DeGaetano: Piano Concerto No. 1 (CD review)

Also, Chopin: Piano Concerto No. 1; DVD “Journey of Passion.” Robert DeGaetano; John YaffĂ©, Moravian Philharmonic Orchestra. Navona Records NV5929 (2-disc set).

American composer and concert pianist Robert DeGaetano apparently keeps a low profile. Since his stage debut in the mid Seventies, he's made only a handful of recordings. One cannot count this against his piano playing, however, because he is quite gifted, at least as evidenced by the virtuosic manner in which he performs the two works on this disc.

The first movement of DeGaetano's Piano Concerto No. 1, Op. 3 starts out with all the frills of a late Romantic piece and then turns more rambunctious early on. It offers a little something for everyone, as if DeGaetano couldn't quite make up his mind if he wanted to go for the pure melodies and harmonies of the nineteenth century or the dissonance of the mid twentieth century. So we hear a bit of both worlds, along with a solid forward momentum and rhythmic drive. Then, along in the midst of the piece we hear some lush Hollywood tunes emerge, and you'd think it was the 1940's all over again. While it's certainly fun, ending in a blaze of glory, it's kind of a hodgepodge of fun, so one has to prepare for it.

Next we get a second movement entirely different, made up almost entirely of percussive effects, very playful, with the piano's entrance so late we wonder if it's ever going to show up at all. Nevertheless, it's a fascinating passage. Mr. DeGaetano says his music will often sound atonal, but that's "only because there are so many tonal passages being played together, each offering their own information. It's these varied resonances that interest me because they correspond to our contemporary world." Fair enough.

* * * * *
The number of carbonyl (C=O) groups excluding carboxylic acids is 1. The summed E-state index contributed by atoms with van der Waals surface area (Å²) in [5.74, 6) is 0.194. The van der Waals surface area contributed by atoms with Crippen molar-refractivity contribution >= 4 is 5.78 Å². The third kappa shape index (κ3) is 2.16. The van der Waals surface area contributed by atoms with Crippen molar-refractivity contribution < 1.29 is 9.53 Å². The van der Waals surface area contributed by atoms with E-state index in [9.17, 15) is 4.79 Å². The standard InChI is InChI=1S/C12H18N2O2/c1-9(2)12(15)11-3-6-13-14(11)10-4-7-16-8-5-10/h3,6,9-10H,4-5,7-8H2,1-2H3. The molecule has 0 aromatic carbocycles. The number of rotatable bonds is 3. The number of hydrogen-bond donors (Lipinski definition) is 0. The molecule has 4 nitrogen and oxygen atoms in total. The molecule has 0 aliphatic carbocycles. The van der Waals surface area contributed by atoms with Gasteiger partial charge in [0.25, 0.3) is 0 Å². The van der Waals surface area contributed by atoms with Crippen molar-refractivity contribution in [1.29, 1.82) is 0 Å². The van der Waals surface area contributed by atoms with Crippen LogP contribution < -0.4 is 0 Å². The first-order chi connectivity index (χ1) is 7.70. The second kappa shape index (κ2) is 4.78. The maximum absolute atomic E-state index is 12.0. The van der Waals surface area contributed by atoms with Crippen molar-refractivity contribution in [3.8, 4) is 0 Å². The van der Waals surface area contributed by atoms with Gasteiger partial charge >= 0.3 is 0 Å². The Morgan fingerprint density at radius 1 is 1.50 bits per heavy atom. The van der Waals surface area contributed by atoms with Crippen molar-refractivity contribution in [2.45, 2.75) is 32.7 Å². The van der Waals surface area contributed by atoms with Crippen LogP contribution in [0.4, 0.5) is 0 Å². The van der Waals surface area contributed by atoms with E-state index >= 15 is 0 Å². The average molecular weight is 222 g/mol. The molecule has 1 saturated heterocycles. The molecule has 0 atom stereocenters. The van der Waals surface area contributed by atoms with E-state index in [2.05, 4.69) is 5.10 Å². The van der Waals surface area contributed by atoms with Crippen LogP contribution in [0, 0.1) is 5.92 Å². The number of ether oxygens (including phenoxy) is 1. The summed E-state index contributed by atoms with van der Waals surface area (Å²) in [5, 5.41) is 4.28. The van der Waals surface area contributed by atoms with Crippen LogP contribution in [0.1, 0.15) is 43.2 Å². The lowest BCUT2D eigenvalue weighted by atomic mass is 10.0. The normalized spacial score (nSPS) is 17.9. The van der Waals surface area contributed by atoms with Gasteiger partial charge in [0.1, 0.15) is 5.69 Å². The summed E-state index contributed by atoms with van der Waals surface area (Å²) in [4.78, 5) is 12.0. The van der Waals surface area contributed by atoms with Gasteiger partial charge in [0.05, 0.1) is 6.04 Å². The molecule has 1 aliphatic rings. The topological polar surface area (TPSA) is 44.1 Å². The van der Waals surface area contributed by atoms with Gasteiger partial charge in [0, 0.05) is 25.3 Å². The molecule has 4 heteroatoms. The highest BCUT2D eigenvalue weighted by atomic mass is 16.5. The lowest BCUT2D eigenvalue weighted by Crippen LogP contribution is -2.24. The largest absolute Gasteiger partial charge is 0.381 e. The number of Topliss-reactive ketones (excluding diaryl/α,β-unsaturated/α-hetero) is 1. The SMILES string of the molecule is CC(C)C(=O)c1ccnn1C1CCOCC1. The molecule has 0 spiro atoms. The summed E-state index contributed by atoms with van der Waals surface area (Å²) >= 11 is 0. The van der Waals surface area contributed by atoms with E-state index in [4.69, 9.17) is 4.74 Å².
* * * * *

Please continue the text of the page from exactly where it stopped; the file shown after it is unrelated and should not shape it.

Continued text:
The third movement Adagio takes us back into the world of the nineteenth century, very soft and dreamy and atmospheric. In the accompanying documentary, he says it represents a striving for strong personal relationships. After that, we get a finale (yes, it's a four-movement concerto) of overt passion and power that seems borrowed from Charles Ives in its hinted musical references and, again, eccentric rhythmic thrust. The whole work makes a fascinating contrast with the coupled Chopin piano concerto, which leaves no doubt where it's coming from.

Frederic Chopin (1810-1849) wrote his Piano Concerto No. 1 in E minor, Op. 11 when he was only nineteen years old, yet it has become one of the staples of the basic classical repertoire. Some critics have argued that it isn't much of a concerto at all, that the piano is so dominant, it is simply another solo piano piece with some reluctant orchestral accompaniment thrown in. That hasn't hurt its popularity, though, and you'll find recordings of it by practically every major pianist in the world.

DeGaetano's way with it is more vigorous than most, with Maestro John Yaffé and his Moravian Philharmonic players going along full bore. DeGaetano makes a grand statement, in any case, and the entire affair sounds less sentimentalized (ironically, less Romanticized) than most accounts. It's a refreshingly personal, robust interpretation of a familiar piece of music.